As you snuggle with your kitty, you lean forward to give her a nuzzle when ... WHEW! You catch a whiff of something nasty. This foul odor is an indicator of something amiss in your kitty's ear, and should be examined by a veterinarian to determine the cause and solution.
Your cat's ears are the perfect place for a tiny ear mite to settle down and raise a family, or a few dozen of them. These parasites feed on the wax and oils in your cat's ears, creating a brownish, coffee-ground-like discharge that can give off a foul odor. Symptoms of an ear mite infestation, besides the smell and dirty ears, include head shaking and feverish scratching. Depending on the severity of the infestation, your cat actually may harm herself by scratching so fiercely because of the irritating itch.
A dark and warm cat ear is prime real estate for bacteria and yeast, which can flourish and thrive inside. These microscopic invaders cause ear infections, which can produce a nasty smell if they progress too far. If left too long, ear infections could damage your cat's hearing permanently, and require surgery to repair. A foreign object stuck inside the ear also can cause an infection, such as a plant seed.
As if infections and parasites weren't unpleasant enough, the smell emanating from your cat may be from a ruptured abscess. Cat ears are easy targets and prone to injury from fighting or overzealous scratching, and can develop an abscess, which contains pus and other infected fluids. They typically appear as a bump or pillow-like injury on or near the ear. You may not notice your cat even has an injury, especially if she has long hair, but you most likely will smell it once it ruptures and starts to drain. So, now you'll not only have to care for the open wound, but you'll have to wash the drainage from her fur.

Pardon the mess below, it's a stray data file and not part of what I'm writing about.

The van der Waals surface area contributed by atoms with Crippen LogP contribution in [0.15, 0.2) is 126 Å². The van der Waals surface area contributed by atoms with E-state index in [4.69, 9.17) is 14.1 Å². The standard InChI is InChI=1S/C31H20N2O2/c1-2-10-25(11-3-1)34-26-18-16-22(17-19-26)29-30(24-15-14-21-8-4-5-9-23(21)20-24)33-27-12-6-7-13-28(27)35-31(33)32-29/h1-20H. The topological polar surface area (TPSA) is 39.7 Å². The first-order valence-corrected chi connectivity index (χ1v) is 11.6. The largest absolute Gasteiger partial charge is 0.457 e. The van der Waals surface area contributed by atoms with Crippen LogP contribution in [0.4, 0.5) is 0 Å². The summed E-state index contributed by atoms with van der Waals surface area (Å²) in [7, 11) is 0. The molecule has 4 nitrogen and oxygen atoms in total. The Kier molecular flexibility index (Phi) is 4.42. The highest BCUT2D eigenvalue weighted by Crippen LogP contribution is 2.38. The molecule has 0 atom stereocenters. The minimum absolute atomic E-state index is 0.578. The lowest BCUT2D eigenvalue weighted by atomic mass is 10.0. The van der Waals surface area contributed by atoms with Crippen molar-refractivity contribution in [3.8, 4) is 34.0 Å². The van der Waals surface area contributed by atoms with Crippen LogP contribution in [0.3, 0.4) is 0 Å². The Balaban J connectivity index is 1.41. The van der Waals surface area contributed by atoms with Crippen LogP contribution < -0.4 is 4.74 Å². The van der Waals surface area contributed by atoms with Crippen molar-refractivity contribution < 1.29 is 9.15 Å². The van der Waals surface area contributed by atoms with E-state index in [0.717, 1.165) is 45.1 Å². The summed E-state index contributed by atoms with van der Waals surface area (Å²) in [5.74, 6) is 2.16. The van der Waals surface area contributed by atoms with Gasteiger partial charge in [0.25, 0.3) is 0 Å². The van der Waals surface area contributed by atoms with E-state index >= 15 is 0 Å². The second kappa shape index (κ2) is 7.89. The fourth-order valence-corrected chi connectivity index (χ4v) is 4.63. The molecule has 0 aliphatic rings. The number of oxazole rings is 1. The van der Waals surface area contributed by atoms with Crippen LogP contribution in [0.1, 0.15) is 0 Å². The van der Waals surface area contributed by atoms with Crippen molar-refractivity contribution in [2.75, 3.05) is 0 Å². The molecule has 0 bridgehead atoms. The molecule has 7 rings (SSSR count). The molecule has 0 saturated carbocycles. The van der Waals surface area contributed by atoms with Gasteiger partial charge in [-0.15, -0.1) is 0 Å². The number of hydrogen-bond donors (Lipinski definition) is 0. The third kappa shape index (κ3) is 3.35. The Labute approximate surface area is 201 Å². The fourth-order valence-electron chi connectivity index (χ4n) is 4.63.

Getting rid of the stinky smell fouling up your snuggle time with your kitty means getting rid of the underlying factor that is causing it. Take your kitty to the vet to get an accurate diagnosis of the cause. Your vet will prescribe medication to eliminate the mites or infection, and recommend the proper treatment at home to help your cat heal and become distinctly less stinky as quickly as possible.
Always check with your veterinarian before changing your pet’s diet, medication, or physical activity routines. This information is not a substitute for a vet’s opinion.
Jane Williams began her writing career in 2000 as the writer and editor of a nationwide marketing company. Her articles have appeared on various websites. Williams briefly attended college for a degree in administration before embarking on her writing career.